We jumped in the car, and followed him. We didn’t know what was going on, or what he had in mind. 15 very long anticipating minutes later we arrived at a koi house. We had driven past this koi house a few times, yet had never been inside. No signs, windows covered up, alarm systems on the koi house, and a locked door. We didn’t really know who even owned this koi house previously.

Hisashi-san unlocked the door and in we went. He asked us not to take photos of the koi. That’s when we knew the koi in here were his absolute best. The koi that are tucked away that few people ever see.

A pond full of his true Nisai Tategoi. Koi after koi swam past, perfect body, perfect skin, perfect patterns. A few dozen koi that you just couldn’t fault in any way.


Hisashi-san told us that we could pick ANY koi from this pond. Our eyes lit up. Now with huge smiles on our faces. We all laughed and joked. We were now saying thank you ! Shaking hands, we were all back on good terms, and quite moved by his kind gesture. We spent a while gazing over the pond. There were numerous koi that initially we would have happily swapped for the koi we lost. However, myself and Chris spoke outside briefly and discussed what we could do and how. Our Gosai Sanke that died was effectively 3 years ahead of any of these Nisai we were looking at. To swap a rather special 5 year old koi of 80cm ish. For a 50-55cm Nisai, this Nisai would have had to be ridiculously special. Especially to get to the same value as to what the Sanke was worth. Alas, these koi were perfect. But not quite perfect enough. We felt embarrassed and ashamed to turn down koi like this.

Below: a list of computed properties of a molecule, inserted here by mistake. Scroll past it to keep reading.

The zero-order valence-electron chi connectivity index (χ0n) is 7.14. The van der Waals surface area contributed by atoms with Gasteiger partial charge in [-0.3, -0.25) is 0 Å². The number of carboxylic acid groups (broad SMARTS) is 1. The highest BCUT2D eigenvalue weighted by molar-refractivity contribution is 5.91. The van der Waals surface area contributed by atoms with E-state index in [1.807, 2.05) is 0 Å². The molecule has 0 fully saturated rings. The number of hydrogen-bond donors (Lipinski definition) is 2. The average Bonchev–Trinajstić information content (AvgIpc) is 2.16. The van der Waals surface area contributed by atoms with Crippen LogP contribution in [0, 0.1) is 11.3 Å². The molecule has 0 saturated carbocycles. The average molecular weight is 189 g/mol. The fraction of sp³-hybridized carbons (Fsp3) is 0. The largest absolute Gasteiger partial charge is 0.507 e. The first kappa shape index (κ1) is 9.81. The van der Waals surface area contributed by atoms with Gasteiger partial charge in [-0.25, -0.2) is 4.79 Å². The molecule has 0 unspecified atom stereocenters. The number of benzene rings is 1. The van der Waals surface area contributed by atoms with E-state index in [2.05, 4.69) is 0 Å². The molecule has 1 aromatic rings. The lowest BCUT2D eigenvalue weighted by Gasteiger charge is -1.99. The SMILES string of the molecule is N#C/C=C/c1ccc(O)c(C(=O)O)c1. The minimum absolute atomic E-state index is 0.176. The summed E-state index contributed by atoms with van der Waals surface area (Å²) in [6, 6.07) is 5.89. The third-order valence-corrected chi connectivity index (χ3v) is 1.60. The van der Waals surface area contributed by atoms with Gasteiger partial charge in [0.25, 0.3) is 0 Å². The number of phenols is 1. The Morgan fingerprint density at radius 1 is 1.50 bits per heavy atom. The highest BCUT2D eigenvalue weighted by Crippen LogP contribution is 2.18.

Hisashi-san knew we had feelings about the Nisai, and he understood that one Nisai wasn’t quite enough to make up for the loss of the Sanke.

A few moments thinking, Hisashi-san made us aware that one of his top Sansai ponds was being currently being harvested and they should arrive back to koi house within 10 minutes. He mentioned that there were a few customers koi, but also a number of special koi that were not available as Nisai.

Onto Plan C, a pick from the Sansai harvest! The adrenaline started to kick in.

Last Autumn we attended one of Marudo’s Sansai harvests which was quite a spectacle. We knew potentially what the Sansai would be like coming out of the mud pond.